Assistant Principal (Former STEAM Teacher-Librarian)
Los Angeles, CA USA
What I am doing now.
I was the STEM Teacher-Librarian for Young Oak Kim Academy, a STEM Middle School in the Los Angeles Unified School District. My library program supported the school-wide instructional focus on science, technology, engineering, and mathematics in many ways: STEM-themed library orientations and lessons, STEM nonfiction book talks, STEM research lessons, and STEM book displays. I coordinated various literacy/numeracy events, guest speakers, book fairs, book swaps, quiz bowls, and contests. I was also the school’s master calendar coordinator, marquee programmer, and webmaster. My main goal was to collaborate with teachers to support their instruction in innovative ways such as with my “Traveling Libraries,” which entails choosing thoughtful collections of books & DVDs and sending them to the teachers’ classrooms to be used as supplementary materials for their daily lessons. To connect with students, I opened the library before and after school as well as utilized various social media and technologies to deliver information, reminders, and recommendations. My career as a librarian has been incredibly rewarding because I helped students develop a love of libraries while supporting their success in all content areas, especially STEM subjects. You are welcome to read my “Community Profile.”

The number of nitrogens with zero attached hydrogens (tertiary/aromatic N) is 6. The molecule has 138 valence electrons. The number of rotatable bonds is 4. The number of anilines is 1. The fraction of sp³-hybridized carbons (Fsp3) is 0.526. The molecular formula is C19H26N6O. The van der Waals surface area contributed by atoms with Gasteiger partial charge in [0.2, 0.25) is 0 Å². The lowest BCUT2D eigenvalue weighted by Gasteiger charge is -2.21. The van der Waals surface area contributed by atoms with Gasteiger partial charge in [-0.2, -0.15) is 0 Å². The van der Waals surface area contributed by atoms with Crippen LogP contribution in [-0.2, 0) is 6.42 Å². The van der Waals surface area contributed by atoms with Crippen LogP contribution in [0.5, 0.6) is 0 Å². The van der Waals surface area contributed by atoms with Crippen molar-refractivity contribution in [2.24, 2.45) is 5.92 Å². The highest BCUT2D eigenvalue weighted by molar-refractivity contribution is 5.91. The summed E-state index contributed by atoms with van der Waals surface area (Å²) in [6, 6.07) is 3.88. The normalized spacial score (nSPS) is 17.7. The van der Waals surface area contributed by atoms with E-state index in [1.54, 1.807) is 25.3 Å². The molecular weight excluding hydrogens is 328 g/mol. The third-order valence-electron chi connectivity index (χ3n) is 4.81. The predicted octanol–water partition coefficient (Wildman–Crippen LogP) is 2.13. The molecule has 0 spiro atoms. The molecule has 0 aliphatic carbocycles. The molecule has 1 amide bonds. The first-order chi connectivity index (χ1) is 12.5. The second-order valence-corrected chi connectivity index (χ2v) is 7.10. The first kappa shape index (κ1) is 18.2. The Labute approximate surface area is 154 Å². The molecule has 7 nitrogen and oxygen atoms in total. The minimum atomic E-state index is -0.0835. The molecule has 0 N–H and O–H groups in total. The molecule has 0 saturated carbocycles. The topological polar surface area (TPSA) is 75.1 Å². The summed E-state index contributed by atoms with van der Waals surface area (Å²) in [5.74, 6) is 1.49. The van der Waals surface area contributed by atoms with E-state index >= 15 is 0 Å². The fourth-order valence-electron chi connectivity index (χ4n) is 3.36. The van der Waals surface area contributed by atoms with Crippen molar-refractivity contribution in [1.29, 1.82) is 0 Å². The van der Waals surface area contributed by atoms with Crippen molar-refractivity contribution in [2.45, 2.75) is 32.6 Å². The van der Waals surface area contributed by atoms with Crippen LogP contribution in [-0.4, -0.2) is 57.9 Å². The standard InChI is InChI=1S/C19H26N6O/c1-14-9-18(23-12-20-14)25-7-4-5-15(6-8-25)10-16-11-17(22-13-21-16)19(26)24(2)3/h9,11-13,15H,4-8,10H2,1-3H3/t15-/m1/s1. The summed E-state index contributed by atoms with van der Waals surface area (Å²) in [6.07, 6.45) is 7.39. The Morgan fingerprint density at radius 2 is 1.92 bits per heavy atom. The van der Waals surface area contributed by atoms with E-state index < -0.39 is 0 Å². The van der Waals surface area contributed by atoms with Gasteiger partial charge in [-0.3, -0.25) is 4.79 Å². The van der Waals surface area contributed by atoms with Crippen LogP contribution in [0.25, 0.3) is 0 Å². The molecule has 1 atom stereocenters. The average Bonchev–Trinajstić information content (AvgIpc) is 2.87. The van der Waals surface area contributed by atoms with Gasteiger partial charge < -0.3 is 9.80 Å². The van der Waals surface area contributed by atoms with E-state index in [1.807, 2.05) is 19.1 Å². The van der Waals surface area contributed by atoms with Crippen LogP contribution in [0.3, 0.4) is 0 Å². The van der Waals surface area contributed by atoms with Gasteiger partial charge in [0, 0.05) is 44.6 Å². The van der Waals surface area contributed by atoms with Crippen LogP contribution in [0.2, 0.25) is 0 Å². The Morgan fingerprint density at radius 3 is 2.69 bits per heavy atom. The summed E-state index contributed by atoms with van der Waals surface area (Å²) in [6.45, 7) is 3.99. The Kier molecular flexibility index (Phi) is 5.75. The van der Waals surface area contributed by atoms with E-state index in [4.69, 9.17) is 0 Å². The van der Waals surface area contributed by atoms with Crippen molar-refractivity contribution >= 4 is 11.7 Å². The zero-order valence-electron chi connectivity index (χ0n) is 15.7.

What are the most valuable skills I use in my job?
I found each SLIS class to be incredibly insightful and directly related to my work. The classes that especially helped me develop expertise were LIBR 233: School Library Media Centers, LIBR 264: Materials for Tweens, and LIBR 266: Collection Management. When I took LIBR 233, I was so impressed by the ideas presented, and I learned many strategies about transforming my library into a “learning commons” and turning my website into a “virtual learning commons,” which I feel will keep my learning program both progressive and relevant. As a middle school librarian, LIBR 264 helped me develop expertise about tween literature with all its major themes, motifs, popular authors, and most of all defining what tween literature really is as well as researching the issues tweens face. Lastly, LIBR 266 was beneficial because I learned in-depth methods for assessing community information needs, criteria selection, evaluating collection use statistics, and developing a collection policy. Additional skills I utilize often in my position are public speaking, event coordinating, and grant writing.
It is OK to contact this alumni.
Send email to Marina Hatfield